SsangYong Australia has confirmed the Torres is still on track for our market, and it’s eyeing the new electric Torres EVX.
“EV Torres is certainly on the radar and the petrol Torres is still on track for the end of the year/early 2024,” said a company spokesperson.
The Torres has gotten off to a strong start in the Korean market, so much so the company confirmed last year it had to delay a planned local launch. The SUV broke the brand’s record for pre-orders in its home market with 12,000 in total.
At the time, SsangYong Australia said a late 2023 launch was the likely scenario, though this updated timing suggests it’s still a moving target.
SsangYong followed it up with the Torres EVX this month, an electric version of the crossover which it’s set to fully reveal at this year’s Seoul motor show which begins on March 30.
At 4700mm long and 1890mm wide, the Torres is almost identical in size to a Mitsubishi Outlander.
It’s offered with either front- or all-wheel drive, with McPherson struts up front and multi-link suspension at the rear.
Powering the Torres is a turbocharged 1.5-litre four-cylinder engine shared with the Korando, producing 125kW of power and 280Nm of torque. It’s mated with a six-speed automatic transmission.
Specifications for the Torres EVX have yet to be released.
In E-Motion guise, the related Korando features a 61.5kWh battery and a front-mounted electric motor with 140kW of power, with a claimed WLTP range of 339km.
The EVX features a thoroughly revised front-end, with a different grille, bumper and lighting.
It differs inside, too, swapping the combustion-powered model’s separate 12.3-inch touchscreen infotainment screen and digital instrument cluster for a slick curved glass assembly housing both screens.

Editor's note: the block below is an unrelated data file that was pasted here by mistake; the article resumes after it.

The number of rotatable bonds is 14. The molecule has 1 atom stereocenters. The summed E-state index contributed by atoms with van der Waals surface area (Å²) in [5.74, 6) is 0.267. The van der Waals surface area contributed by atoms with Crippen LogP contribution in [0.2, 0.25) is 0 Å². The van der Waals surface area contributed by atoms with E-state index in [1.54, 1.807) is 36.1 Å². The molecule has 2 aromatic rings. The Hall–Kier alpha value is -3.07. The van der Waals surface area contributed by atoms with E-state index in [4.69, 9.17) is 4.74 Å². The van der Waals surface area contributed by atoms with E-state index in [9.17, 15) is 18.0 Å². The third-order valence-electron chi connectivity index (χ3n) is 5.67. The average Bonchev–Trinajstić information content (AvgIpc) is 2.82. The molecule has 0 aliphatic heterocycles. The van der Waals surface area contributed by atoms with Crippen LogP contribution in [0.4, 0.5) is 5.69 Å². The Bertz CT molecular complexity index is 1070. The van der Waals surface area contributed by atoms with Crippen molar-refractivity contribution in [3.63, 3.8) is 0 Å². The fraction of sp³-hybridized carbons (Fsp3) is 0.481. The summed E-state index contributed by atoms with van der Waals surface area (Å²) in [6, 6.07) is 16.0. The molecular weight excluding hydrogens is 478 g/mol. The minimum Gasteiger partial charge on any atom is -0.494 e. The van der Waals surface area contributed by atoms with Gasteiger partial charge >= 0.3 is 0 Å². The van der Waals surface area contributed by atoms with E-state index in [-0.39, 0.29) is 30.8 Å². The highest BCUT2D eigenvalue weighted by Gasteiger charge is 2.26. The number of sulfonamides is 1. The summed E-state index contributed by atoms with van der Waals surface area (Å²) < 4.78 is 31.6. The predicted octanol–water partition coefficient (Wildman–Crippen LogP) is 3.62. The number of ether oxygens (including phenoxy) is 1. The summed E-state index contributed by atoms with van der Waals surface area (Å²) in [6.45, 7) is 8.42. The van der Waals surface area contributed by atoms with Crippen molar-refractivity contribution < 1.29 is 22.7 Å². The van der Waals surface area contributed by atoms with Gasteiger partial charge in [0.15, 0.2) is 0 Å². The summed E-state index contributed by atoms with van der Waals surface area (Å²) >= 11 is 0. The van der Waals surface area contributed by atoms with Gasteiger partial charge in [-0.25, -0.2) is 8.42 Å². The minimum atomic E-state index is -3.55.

It’s unclear if the separate 8.0-inch climate control screen will remain in the EVX.
With both seating rows in use, SsangYong claims a generous boot capacity of 703 litres for the petrol Torres on the VDA standard – meaning the boot is measured by filling the load space with litre blocks. This expands to 1662L with the second row folded.
Available safety equipment includes eight airbags; plus autonomous emergency braking, blind-spot monitoring, cross-traffic alert, safe exit warning, and adaptive cruise control with stop/go.
SsangYong has officially rebranded as KG Mobility, and the company’s chairman has indicated it will rebrand its vehicles, too.
The company has been transitioning models to the logo it used in the 1990s, resembling two circles within a larger circle, instead of the wing-like logo it has used in recent years or KG Mobility’s corporate logo.
SsangYong was saved from bankruptcy by a consortium led by steel conglomerate KG Group late in 2022 with The Korea Herald reporting a price tag of 950 billion won ($A1.026 billion).
That price is more than three times the 304.8 billion won that Korean electric bus manufacturer Edison Motors had agreed to pay for SsangYong, before its deal was scuppered.
SsangYong Motor had been under court receivership since April 2021, after its parent Mahindra & Mahindra failed to find a new investor amid the pandemic and financial difficulties.
The company’s home life has been troubled for years, and it never seems to have a stable parent for long.
Daewoo bought a controlling stake in the company in 1997, only to offload it in 2000 as it experienced perilous financial woes of its own.
It endured a tumultuous few years under Chinese ownership, with SAIC Motor acquiring 51 per cent in 2004 but walking away in 2009 and leaving it in receivership.